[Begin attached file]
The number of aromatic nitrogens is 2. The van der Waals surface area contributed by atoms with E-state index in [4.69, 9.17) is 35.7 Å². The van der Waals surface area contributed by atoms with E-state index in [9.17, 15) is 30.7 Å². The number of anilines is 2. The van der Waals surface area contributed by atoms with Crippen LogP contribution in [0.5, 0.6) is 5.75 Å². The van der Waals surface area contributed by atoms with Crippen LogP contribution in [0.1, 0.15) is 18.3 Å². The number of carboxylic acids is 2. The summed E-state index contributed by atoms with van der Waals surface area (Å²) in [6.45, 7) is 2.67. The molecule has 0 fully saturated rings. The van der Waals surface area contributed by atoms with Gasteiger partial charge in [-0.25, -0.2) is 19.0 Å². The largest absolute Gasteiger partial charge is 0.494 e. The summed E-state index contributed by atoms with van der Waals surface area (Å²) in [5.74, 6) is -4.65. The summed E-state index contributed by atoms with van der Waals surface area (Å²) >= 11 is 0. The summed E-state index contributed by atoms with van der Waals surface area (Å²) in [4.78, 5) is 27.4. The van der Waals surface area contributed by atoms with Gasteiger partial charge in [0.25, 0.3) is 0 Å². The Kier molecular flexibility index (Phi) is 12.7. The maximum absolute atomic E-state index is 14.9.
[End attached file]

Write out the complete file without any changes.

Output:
The number of aromatic nitrogens is 2. The van der Waals surface area contributed by atoms with E-state index in [4.69, 9.17) is 35.7 Å². The van der Waals surface area contributed by atoms with E-state index in [9.17, 15) is 30.7 Å². The number of anilines is 2. The van der Waals surface area contributed by atoms with Crippen LogP contribution in [0.5, 0.6) is 5.75 Å². The van der Waals surface area contributed by atoms with Crippen LogP contribution in [0.1, 0.15) is 18.3 Å². The number of carboxylic acids is 2. The summed E-state index contributed by atoms with van der Waals surface area (Å²) in [6.45, 7) is 2.67. The molecule has 0 fully saturated rings. The van der Waals surface area contributed by atoms with Gasteiger partial charge in [-0.25, -0.2) is 19.0 Å². The largest absolute Gasteiger partial charge is 0.494 e. The summed E-state index contributed by atoms with van der Waals surface area (Å²) in [5.74, 6) is -4.65. The summed E-state index contributed by atoms with van der Waals surface area (Å²) >= 11 is 0. The summed E-state index contributed by atoms with van der Waals surface area (Å²) in [4.78, 5) is 27.4. The van der Waals surface area contributed by atoms with Gasteiger partial charge in [0.25, 0.3) is 0 Å². The Kier molecular flexibility index (Phi) is 12.7. The maximum absolute atomic E-state index is 14.9.